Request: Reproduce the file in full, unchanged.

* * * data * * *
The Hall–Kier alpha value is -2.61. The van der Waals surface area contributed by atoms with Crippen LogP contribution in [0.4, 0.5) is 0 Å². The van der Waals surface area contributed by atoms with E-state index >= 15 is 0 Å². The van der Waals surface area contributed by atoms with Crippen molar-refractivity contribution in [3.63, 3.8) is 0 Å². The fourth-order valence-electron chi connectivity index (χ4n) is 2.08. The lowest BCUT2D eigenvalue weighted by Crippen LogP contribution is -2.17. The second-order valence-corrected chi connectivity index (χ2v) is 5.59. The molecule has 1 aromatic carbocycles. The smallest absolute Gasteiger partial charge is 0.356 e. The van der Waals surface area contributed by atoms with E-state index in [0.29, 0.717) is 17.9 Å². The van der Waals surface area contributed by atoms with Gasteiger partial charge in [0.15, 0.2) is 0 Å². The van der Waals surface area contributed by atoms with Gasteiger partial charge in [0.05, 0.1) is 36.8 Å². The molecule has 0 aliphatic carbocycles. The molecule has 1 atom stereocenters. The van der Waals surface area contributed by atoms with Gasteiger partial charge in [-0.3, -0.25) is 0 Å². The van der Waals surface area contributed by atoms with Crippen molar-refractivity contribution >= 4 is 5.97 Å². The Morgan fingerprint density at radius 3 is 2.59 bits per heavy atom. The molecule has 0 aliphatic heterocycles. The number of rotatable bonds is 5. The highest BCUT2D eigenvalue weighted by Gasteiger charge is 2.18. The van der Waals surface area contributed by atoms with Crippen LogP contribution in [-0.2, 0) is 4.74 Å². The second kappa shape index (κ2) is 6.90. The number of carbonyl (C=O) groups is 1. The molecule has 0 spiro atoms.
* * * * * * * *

The Hall–Kier alpha value is -2.61. The van der Waals surface area contributed by atoms with Crippen LogP contribution in [0.4, 0.5) is 0 Å². The van der Waals surface area contributed by atoms with E-state index >= 15 is 0 Å². The van der Waals surface area contributed by atoms with Crippen molar-refractivity contribution in [3.63, 3.8) is 0 Å². The fourth-order valence-electron chi connectivity index (χ4n) is 2.08. The lowest BCUT2D eigenvalue weighted by Crippen LogP contribution is -2.17. The second-order valence-corrected chi connectivity index (χ2v) is 5.59. The molecule has 1 aromatic carbocycles. The smallest absolute Gasteiger partial charge is 0.356 e. The van der Waals surface area contributed by atoms with E-state index in [0.29, 0.717) is 17.9 Å². The van der Waals surface area contributed by atoms with Gasteiger partial charge in [0.15, 0.2) is 0 Å². The van der Waals surface area contributed by atoms with Gasteiger partial charge in [0.05, 0.1) is 36.8 Å². The molecule has 0 aliphatic carbocycles. The molecule has 1 atom stereocenters. The van der Waals surface area contributed by atoms with Gasteiger partial charge in [-0.3, -0.25) is 0 Å². The van der Waals surface area contributed by atoms with Crippen molar-refractivity contribution >= 4 is 5.97 Å². The Morgan fingerprint density at radius 3 is 2.59 bits per heavy atom. The molecule has 0 aliphatic heterocycles. The number of rotatable bonds is 5. The highest BCUT2D eigenvalue weighted by Gasteiger charge is 2.18. The van der Waals surface area contributed by atoms with Crippen LogP contribution in [-0.2, 0) is 4.74 Å². The second kappa shape index (κ2) is 6.90. The number of carbonyl (C=O) groups is 1. The molecule has 0 spiro atoms.